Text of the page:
Amid the onslaught from governments, civil society organizations also face internal governance challenges that attenuate their capacity to face threats from governments. This has taken various forms. In some countries, government-friendly civil society organizations have been nurtured and encouraged. These organizations operate in ways that legitimise government positions and act as a force for the status quo instead of challenging it. In other cases, there are noticeable schisms between the traditional civil society organizations and the more recent social-media savvy groups, which deploy social media as the new medium for civic activism. In others, the divide between human rights/governance civil society versus development civil society is encouraged. It is a reality that in some countries there are cases of bloggers, funded by politicians who use social media to undermine the work of other civic institutions. In such instances, governments bent on disrupting the work of civil society use such fissures to defuse any transformative agenda from civic activism, thus, creating doubts on what outcomes communities stand to gain from civic engagements. When civil society institutions start having internal challenges of governance and accountability, they undermine the very liberal ideas they are set up to protect and become easy prey to politicians.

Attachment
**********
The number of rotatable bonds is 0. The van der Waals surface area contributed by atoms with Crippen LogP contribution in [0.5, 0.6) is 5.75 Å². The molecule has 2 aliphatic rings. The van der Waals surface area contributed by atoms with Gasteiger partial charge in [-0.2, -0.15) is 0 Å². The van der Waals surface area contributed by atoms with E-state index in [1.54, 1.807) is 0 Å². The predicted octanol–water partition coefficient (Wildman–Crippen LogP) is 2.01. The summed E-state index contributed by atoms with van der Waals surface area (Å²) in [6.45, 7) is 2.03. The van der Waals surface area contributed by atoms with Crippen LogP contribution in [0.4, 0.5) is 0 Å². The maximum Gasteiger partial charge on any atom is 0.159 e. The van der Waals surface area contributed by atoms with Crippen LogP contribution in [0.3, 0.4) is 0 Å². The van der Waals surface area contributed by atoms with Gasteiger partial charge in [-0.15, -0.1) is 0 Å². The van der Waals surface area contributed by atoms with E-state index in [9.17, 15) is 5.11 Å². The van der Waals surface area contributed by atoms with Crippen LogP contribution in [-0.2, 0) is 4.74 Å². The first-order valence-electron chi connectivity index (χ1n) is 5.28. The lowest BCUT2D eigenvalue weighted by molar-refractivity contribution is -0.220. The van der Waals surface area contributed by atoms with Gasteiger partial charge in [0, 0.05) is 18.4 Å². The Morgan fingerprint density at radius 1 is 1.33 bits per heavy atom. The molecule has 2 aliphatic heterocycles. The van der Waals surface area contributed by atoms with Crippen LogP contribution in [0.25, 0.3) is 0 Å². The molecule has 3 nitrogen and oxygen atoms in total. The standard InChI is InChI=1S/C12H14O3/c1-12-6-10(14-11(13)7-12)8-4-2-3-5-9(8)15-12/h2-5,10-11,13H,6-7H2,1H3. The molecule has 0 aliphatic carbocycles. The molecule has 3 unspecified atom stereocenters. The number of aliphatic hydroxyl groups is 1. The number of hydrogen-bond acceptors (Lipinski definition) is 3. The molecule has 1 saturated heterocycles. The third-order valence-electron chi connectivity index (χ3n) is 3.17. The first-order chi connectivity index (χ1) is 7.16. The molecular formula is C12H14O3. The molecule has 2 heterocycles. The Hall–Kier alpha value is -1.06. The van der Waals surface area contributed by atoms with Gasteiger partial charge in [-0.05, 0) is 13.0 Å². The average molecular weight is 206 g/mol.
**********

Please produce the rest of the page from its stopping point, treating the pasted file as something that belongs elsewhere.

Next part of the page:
The Institute will provide selected applicants with an opportunity to reflect more broadly on what the decline in liberal values means for civic engagement. The focus is on the emerging onslaught by governments on civic space in general and on civil society in particular. While engagements during the institute are expected to provide a mapping of the various strategies governments are deploying to close civic spaces, it will be equally important for proposals to examine the new tools civil society organizations need to re-invent activism and advocacy especially in fighting inequalities of all forms that perpetuate disempowerment of people and communities. More specifically, the institute will aim to relate this concerns on civic engagement to the gender questions, focusing more specifically to the situation of women and girls and how they variously experience the constriction of civic spaces and limit their engagement. It is acknowledged that engagement in civic spaces is above all gendered and the shrinking of that space has a high propensity to increase the marginalization of girls, women, sexual minorities and those excluded from economic rights. Lastly, proposals should probe the question of how civil society organizations need to deal with issues relating to their internal governance structures so as to strengthen their legitimacy and build strong coalitions to safeguard their value among citizens, overcome the limitations being erected by intransigent governments and widen the space and legitimacy of local civic engagement.